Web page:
From Carlos Martínez de Yrujo
Philadelphia 20 of March 1801.
It is a pleasant circumstance for me, that when I do address you in writing for the first time in my life, I am to fullfil the agreable task of congratulating you on your appointement to one of the first dignities of the Republique. If talents & [illegible] the depositaries of the public authority can insure the happiness of the Common Wealth, America can not, but have the luckiest fate. Accept, Sir, my sincere compliment not only on account of your nomination to be Secretary of State, but on the triumph of the Republicans over a party, which since four years has left nothing undone to produce mischief of every Kind. Madame Yrujo1 & all our Family are highly rejoiced at your promotion, & charge me to make their compliment to Mrs. Maddison as well as yourself.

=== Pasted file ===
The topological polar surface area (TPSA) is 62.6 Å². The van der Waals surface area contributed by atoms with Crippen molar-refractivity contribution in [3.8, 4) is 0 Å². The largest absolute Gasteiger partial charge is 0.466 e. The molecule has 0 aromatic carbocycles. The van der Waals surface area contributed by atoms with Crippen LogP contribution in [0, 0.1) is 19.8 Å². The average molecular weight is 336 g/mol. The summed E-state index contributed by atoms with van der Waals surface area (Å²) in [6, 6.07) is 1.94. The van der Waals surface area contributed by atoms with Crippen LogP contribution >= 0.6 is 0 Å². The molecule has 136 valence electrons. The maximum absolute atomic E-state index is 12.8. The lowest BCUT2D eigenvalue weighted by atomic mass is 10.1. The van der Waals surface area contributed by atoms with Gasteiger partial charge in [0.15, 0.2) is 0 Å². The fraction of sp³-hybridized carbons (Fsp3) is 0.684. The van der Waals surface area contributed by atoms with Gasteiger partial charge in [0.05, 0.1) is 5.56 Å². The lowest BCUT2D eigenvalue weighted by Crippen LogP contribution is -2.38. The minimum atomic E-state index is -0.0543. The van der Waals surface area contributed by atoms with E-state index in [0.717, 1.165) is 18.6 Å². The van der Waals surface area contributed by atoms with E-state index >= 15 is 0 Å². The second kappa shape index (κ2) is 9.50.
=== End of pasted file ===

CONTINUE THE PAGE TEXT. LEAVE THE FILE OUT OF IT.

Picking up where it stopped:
I do prevail with pleasure of this opportunity to introduce to your acquaintance & favor Mr. J. de Yznardy2 American Consul, who was at Cadiz, & lattely dismiss’d by Mr. Adams a fortenight previous to the expiration of his Administration. The sincere regard I have for this Gentleman, & the justice with which he appears as wishing to be replaced on a post he has fulfill’d for years with honor & integrity, induce me to interfere on his behalf, & recommend him to your politeness & good offices.
I am sorry I am to leave this Country, when the political turn of things which has taken place of late would have render’d my residence in it, as agreable hereafter, as it has been disagreable before; but after five years of yellow fever, & political discord I am entitled to enjoy of the delights of caprice which I expect to find on the beautiful plains of Lombardy; where I am to reside being appointed by the King my Master his Minister near the cisalpine Rep.3 At all events I’ll have the pleasure to see you down in the Federal city immidiatly after my Succesor’s Arrival.
Be so good as to present our best compliment to Mrs. Maddison, & believe me Sir your most obt. Servt.
Le Chevalier d’Yrujo4